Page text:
New data from the EIA confirms the upswing of natural gas as the number one fuel for electricity generation in the U.S.

“Last year marked the first time on record that the average capacity factor of natural gas combined-cycle plants exceeded that of coal steam plants,” the EIA reported yesterday.

The capacity factor of the U.S. natural gas combined-cycle fleet averaged 56% in 2015, compared with 55% for coal steam power plants. This moves gas ahead of coal by this measure for the first time.

According to the EIA report, how the plants are used on a daily basis is a large factor in changing the electric power generation mix.

“The mix of energy sources used in U.S. electricity generation has changed dramatically over the past few years. This change is particularly evident in the shift from the use of coal to natural gas for power generation. The industry has been building new natural gas capacity and retiring coal plants, but another important factor behind the changing generation mix is the day-to-day pattern of how existing power plants are used.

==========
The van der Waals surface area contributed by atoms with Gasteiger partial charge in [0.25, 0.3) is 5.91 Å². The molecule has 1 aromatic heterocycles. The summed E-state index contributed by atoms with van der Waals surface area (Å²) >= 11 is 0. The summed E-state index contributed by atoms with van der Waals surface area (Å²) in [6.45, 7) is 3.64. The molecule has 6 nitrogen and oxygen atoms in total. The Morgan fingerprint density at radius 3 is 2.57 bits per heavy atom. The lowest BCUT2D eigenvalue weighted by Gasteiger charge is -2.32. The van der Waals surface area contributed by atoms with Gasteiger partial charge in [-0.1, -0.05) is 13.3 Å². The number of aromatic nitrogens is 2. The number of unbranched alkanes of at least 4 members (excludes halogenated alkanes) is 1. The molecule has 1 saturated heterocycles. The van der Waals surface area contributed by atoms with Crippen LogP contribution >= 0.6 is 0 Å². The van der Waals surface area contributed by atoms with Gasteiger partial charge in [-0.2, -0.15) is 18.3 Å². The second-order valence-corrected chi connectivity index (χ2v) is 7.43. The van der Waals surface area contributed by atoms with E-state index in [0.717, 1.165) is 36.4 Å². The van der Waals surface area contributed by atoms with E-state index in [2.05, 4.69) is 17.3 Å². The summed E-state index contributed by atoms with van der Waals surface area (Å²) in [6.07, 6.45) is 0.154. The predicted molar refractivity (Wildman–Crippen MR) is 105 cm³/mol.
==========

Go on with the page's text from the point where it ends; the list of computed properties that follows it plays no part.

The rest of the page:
“Coal power plants primarily rely on steam-driven generating units. In contrast, power plants fueled by natural gas rely on a variety of technologies. Natural gas-fired generating units driven by combustion turbines or steam turbines accounted for about 28% and 17%, respectively, of total natural gas-fired capacity in 2015. Combined-cycle plants, which are designed as an efficient hybrid of the other two technologies, accounted for 53% of gas-fired generation capacity and tend to be used more often than the other types of natural gas generators, as measured by capacity factors.”

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